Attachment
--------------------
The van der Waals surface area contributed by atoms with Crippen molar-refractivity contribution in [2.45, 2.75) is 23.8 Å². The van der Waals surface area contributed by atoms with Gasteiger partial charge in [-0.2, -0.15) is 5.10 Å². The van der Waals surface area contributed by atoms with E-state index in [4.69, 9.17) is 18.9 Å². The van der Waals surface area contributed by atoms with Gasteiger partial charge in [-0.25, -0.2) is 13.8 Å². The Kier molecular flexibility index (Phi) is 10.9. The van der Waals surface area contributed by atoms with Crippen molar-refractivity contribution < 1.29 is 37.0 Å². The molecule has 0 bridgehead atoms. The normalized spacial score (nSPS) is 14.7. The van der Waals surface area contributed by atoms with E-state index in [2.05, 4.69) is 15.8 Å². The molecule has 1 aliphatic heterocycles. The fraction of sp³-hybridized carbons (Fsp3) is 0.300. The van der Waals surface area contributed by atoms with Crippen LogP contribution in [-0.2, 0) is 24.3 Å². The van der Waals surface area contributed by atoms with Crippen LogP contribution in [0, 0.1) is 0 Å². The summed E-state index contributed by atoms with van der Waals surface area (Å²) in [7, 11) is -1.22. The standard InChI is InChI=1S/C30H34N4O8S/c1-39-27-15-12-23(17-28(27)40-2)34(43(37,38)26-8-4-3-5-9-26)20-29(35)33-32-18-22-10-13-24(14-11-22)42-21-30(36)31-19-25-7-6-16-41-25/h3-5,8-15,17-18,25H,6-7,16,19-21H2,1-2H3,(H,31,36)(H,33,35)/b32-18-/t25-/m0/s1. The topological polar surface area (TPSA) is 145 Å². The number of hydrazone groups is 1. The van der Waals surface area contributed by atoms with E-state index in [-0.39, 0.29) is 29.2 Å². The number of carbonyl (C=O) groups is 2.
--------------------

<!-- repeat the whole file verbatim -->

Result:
The van der Waals surface area contributed by atoms with Crippen molar-refractivity contribution in [2.45, 2.75) is 23.8 Å². The van der Waals surface area contributed by atoms with Gasteiger partial charge in [-0.2, -0.15) is 5.10 Å². The van der Waals surface area contributed by atoms with E-state index in [4.69, 9.17) is 18.9 Å². The van der Waals surface area contributed by atoms with Gasteiger partial charge in [-0.25, -0.2) is 13.8 Å². The Kier molecular flexibility index (Phi) is 10.9. The van der Waals surface area contributed by atoms with Crippen molar-refractivity contribution < 1.29 is 37.0 Å². The molecule has 0 bridgehead atoms. The normalized spacial score (nSPS) is 14.7. The van der Waals surface area contributed by atoms with E-state index in [2.05, 4.69) is 15.8 Å². The molecule has 1 aliphatic heterocycles. The fraction of sp³-hybridized carbons (Fsp3) is 0.300. The van der Waals surface area contributed by atoms with Crippen LogP contribution in [-0.2, 0) is 24.3 Å². The van der Waals surface area contributed by atoms with Crippen LogP contribution in [0, 0.1) is 0 Å². The summed E-state index contributed by atoms with van der Waals surface area (Å²) in [7, 11) is -1.22. The standard InChI is InChI=1S/C30H34N4O8S/c1-39-27-15-12-23(17-28(27)40-2)34(43(37,38)26-8-4-3-5-9-26)20-29(35)33-32-18-22-10-13-24(14-11-22)42-21-30(36)31-19-25-7-6-16-41-25/h3-5,8-15,17-18,25H,6-7,16,19-21H2,1-2H3,(H,31,36)(H,33,35)/b32-18-/t25-/m0/s1. The topological polar surface area (TPSA) is 145 Å². The number of hydrazone groups is 1. The van der Waals surface area contributed by atoms with E-state index in [-0.39, 0.29) is 29.2 Å². The number of carbonyl (C=O) groups is 2.